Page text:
Peter A Goldsbury
I do not think that Szczepan's 'old saying' should be dismissed so lightly.
I had a similar argument once with no less a shihan than Kazuo Chiba. Chiba Sensei's aim in creating his Birankai has been to create good teachers and he strongly believed that a lifelong commitment to an art like aikido was foolish unless the student found the teacher that 'fitted'. Chiba Sensei himself came across one of Kisshomaru Ueshiba's early books in a bookstore, saw what he had to say about O Sensei, and decided that O Sensei was the teacher for him. He sat outside the Hombu Dojo for three days and rest, as they say, is history.
My argument was that Chiba Sensei was young and 'foolish' at the time (though I did not put it quite in these terms) and had not yet made any decisions about what to do with his life. For those who had made such decisions, it was far too harsh to expect them to organize their entire future aikido existence around one teacher.
Both Chiba Sensei and myself were assuming that the student had made a lifelong commitment to aikido and that the keynote of this commitment was continuous, hard, daily training, not occasional appearance at seminars. Chiba's argument was based on his own experience; mine was based on mine. In fact my own lifelong commitment to aikido was largely formed as a result of training with him as teacher. Both views assume that you need a teacher who has the capability to take you further on the Way, if you like, than you think you can go yourself.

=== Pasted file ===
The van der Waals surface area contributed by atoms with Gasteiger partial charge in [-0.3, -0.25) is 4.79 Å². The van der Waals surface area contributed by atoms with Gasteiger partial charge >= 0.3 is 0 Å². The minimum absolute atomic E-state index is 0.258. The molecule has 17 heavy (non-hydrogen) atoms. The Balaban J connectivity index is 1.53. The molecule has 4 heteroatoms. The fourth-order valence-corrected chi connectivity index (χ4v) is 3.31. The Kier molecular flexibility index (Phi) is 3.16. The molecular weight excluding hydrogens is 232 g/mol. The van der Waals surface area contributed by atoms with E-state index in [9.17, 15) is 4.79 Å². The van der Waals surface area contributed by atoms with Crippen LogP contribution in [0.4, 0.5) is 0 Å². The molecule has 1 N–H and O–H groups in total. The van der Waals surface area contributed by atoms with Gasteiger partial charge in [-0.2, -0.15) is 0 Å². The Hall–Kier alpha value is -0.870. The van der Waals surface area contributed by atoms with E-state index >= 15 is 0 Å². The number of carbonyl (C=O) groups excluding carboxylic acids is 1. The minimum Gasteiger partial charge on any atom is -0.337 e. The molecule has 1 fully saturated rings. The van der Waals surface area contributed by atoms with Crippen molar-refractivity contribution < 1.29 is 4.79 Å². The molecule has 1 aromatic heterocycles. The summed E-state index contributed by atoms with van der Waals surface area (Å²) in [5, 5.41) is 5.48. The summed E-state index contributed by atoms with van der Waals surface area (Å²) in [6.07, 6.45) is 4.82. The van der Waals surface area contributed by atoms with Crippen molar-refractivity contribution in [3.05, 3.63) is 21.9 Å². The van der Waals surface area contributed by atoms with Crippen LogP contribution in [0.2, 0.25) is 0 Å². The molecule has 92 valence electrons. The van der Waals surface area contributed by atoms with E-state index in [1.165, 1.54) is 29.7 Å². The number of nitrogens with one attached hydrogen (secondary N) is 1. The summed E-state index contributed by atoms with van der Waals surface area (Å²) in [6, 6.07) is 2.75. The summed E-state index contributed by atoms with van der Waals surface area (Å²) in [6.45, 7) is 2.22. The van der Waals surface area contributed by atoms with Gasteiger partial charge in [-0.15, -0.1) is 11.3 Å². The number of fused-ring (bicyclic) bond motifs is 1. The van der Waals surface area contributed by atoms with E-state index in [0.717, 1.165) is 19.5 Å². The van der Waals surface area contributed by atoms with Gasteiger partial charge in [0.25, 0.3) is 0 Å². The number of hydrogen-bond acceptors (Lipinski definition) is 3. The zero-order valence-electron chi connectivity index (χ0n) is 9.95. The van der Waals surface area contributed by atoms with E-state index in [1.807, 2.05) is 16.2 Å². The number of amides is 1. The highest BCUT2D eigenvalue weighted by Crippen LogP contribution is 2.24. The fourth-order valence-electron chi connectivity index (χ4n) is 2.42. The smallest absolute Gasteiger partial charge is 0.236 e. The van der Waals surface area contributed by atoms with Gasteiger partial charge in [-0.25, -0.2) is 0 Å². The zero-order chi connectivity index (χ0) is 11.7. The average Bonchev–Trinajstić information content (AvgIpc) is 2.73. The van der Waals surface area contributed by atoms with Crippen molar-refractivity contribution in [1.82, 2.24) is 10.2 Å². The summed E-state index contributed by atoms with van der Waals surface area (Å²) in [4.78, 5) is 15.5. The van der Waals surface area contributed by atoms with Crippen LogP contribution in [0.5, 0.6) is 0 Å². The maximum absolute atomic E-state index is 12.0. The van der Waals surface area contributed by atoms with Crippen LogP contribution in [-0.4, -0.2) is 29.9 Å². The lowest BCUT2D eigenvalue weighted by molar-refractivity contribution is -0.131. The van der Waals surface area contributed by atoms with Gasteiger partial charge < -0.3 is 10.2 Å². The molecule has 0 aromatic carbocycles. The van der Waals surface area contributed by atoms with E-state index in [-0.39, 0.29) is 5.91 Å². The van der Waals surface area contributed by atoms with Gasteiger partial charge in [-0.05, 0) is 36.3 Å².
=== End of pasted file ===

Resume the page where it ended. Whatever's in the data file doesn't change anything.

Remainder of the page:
Best wishes to all,
Also, in short term, from strictly technical point of view, if a student learns from bad teacher, he will develop many bad habits. These habits will be very difficult(if not impossible!) to erase, even for very talented teacher - it will take much longer to erase then to teach the new, good one. So we may say, that the time, effort an money with bad teacher are lost for nothing and worse - you go under zero.